A lot of the challenges we face in our body and heart, is often related to a lack of self-care. More specifically, the right type of self-care.
We can go the doctor, take some meds, go into some form of therapy or remunerate on why we are feeling like this. While perhaps all that is really needed is a decent act of self-pampering.
Self-care allows us to open the door to a more balanced body from which deeper insights can come up — surging from the physical body instead of the mental one. We take on different perspectives, learn and grow.
But what type of self-care do you need, really?
We are a multitude of bodies and selves
There are different ways in which we can restore our ‘heartfull body’. In fact, our body is so much more than our physical body. As Fernando Pessoa, one of Portugal’s most profound poets once said:
Each of us is several, is many, is a profusion of selves. So that the self who disdains his surroundings is not the same as the self who suffers or takes joy in them. In the vast colony of our being there are many species of people who think and feel in different ways.
Our body consists of different systems that interact and can either strengthen or block each other.
When your physical body is tired, but your mental body says: “I have still so much to do — i can’t allow myself to rest now, or do something nurturing.” — then you are denying your body to re-balance itself.
The same is true when every time your feel sad, your mental body is there to tell you: “I won’t allow myself to feel sad — I cannot feel sad about this — let’s do something fun”.
In the brain this mental control of emotions would lead the old brain ( = emotions and physiological reactions — unconscious) to compete with the new brain ( = thinking mind — conscious). More unbalance will follow, expressed either in difficult thoughts, emotions, energy, physical discomforts, or harmful behaviors.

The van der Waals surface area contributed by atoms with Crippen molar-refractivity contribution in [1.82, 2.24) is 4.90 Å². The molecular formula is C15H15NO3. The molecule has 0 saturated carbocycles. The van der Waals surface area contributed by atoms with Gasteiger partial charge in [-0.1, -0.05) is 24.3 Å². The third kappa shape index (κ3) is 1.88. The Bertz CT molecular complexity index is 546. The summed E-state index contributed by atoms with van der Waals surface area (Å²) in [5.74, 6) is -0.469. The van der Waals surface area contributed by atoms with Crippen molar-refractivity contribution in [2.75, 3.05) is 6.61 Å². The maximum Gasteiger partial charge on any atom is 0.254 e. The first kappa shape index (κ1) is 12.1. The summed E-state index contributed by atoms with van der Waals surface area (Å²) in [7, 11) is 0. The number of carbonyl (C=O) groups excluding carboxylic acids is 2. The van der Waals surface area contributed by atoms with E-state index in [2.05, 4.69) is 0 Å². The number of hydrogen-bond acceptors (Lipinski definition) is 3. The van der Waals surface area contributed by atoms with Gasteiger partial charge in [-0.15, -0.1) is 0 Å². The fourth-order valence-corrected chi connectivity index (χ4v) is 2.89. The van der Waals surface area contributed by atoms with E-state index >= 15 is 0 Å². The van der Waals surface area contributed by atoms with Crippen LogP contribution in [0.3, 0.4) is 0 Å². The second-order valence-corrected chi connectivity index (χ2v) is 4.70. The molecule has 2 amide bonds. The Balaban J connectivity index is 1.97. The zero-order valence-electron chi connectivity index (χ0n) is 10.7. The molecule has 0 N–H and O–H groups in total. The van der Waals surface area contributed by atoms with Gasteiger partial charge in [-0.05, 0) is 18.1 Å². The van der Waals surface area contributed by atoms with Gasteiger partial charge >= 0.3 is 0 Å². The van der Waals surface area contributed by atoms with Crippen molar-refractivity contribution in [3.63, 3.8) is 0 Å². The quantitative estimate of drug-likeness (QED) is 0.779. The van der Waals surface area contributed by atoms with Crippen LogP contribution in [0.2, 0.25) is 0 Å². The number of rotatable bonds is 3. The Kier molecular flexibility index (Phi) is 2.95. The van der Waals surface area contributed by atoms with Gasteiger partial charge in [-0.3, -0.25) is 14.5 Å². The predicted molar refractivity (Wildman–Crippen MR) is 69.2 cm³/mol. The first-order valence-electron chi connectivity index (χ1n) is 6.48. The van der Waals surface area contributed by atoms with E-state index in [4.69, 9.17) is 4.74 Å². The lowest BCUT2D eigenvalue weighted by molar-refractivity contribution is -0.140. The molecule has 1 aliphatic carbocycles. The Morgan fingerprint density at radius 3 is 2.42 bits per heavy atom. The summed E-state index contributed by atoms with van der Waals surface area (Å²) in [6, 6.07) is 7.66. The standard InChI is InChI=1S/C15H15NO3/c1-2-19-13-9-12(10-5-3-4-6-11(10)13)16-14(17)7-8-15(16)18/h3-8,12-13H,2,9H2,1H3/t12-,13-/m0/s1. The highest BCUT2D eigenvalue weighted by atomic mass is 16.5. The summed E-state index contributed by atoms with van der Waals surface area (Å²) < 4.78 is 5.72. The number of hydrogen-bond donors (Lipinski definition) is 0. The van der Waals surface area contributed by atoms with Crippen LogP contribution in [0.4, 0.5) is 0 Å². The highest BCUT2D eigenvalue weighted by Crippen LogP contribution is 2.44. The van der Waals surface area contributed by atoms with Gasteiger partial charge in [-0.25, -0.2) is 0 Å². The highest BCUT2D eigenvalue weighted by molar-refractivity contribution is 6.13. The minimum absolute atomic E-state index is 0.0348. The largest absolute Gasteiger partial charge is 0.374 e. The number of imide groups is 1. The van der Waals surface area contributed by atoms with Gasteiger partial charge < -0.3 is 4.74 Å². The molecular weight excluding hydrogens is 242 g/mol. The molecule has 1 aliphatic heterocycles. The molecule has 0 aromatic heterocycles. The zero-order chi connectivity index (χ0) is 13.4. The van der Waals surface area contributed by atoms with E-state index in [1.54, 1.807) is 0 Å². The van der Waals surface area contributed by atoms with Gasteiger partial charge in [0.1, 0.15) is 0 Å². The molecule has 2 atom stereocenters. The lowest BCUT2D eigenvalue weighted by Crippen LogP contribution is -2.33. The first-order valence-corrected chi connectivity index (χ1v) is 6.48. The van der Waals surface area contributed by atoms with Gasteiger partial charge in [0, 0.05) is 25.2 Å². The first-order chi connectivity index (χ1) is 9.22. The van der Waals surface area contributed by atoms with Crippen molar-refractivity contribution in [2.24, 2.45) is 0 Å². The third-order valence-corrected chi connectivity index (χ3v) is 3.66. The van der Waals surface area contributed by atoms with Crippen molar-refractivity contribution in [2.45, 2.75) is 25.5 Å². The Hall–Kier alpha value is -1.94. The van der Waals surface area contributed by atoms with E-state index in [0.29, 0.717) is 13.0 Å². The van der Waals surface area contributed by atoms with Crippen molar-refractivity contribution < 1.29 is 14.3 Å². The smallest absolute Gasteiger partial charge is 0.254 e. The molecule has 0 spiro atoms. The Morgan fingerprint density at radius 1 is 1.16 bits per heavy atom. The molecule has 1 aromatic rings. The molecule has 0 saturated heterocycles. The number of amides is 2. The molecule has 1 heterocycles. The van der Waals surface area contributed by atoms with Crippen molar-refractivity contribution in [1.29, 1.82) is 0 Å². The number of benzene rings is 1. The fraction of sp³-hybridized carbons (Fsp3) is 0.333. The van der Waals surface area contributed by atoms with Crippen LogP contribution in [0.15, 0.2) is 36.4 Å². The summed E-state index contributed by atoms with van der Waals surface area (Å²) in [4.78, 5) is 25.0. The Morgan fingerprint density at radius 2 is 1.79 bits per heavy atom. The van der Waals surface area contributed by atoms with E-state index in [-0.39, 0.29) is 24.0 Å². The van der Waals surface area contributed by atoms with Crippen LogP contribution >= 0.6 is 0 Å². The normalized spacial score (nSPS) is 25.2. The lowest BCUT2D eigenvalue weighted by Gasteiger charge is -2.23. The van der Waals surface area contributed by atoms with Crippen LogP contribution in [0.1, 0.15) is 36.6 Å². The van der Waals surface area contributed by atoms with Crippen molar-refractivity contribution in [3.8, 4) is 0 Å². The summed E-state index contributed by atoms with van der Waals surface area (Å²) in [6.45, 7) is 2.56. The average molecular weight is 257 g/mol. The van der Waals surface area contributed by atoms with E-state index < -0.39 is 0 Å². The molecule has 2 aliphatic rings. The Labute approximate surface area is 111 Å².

Dr. James Gordon — Founder and Director of The Center for Mind-Body and a Clinical Professor in the Departments of Psychiatry and Family Medicine at Georgetown University — puts it in this way:
Imbalances may be physical, emotional, mental, conceptual, social, spiritual, or all of them at the same time. They’re all connected, so the idea is to look at the ways you’re not in balance at this moment. When I work with a patient, I know that sooner or later I will need to address all of these dimensions. Each is part of who we are, and they have a profound effect on each other.
Balancing the heartfull body
An act of self-care can harmonize this inner competition and each of our body systems can be a gateway to re-balance, let them communicate with each other and let the energy flow — some examples :
- Physical body — yoga, massage, stretching, sport, dancing, meditative walking, eating healthy, kindness and compassion meditation for the body, energy diary…
- Emotional body — working through old emotions or taking care of present emotions through therapy, bodywork, heart and self-compassion meditations that go deeply into the source of the pain as well as embrace it with acceptance, writing a gratitude journal, …
- Mental body — letting go of certain thought and behavioral patterns by coaching, writing, mindfulness and self-compassion meditations: softening the critic voices, body awareness, …
- Social body — meet up with friends, connect with others that inspire you, hugging a person, or an animal, write a message of gratitude to someone that is very dear to you…
- Spiritual body — going into nature, writing down your heart wishes, connecting with the universe, and acting on your values, dreams and flow states. Doing something creative or take yourself on a date to a inspiring place, …
Fact is, we need to nurture all of these bodies. If we focus on only one of the bodies: e.g. we meet up with others every time we feel bad, then on the long term, we might subconsciously ignore other parts that are needing to be held in awareness (e.g. sadness).
Nurturing all of them
This continuous distraction may close the door of insights and will only bring more unbalance in the future. It may even turn into striving of wanting to feel good all the time, and we all know what that brings — the opposite of what we are aiming for.
The question is not which strategy is the best — they can all be very nurturing, depending on what your heart is needing on that moment, and what your intention is. The question is —
Do I allow myself to…
- stand still, observe my thoughts, emotions, body and heart?
- investigate what is needed to be seen and take care of it? Or do I run away?
- learn useful practices that will allow me to observe more deeply and gently?
- invest in myself? Including time, and resources?
- perform acts of kindness to myself?
- be radically honest?
Sometimes an simple act of self-care can be: observing what is going on and asking yourself the right questions.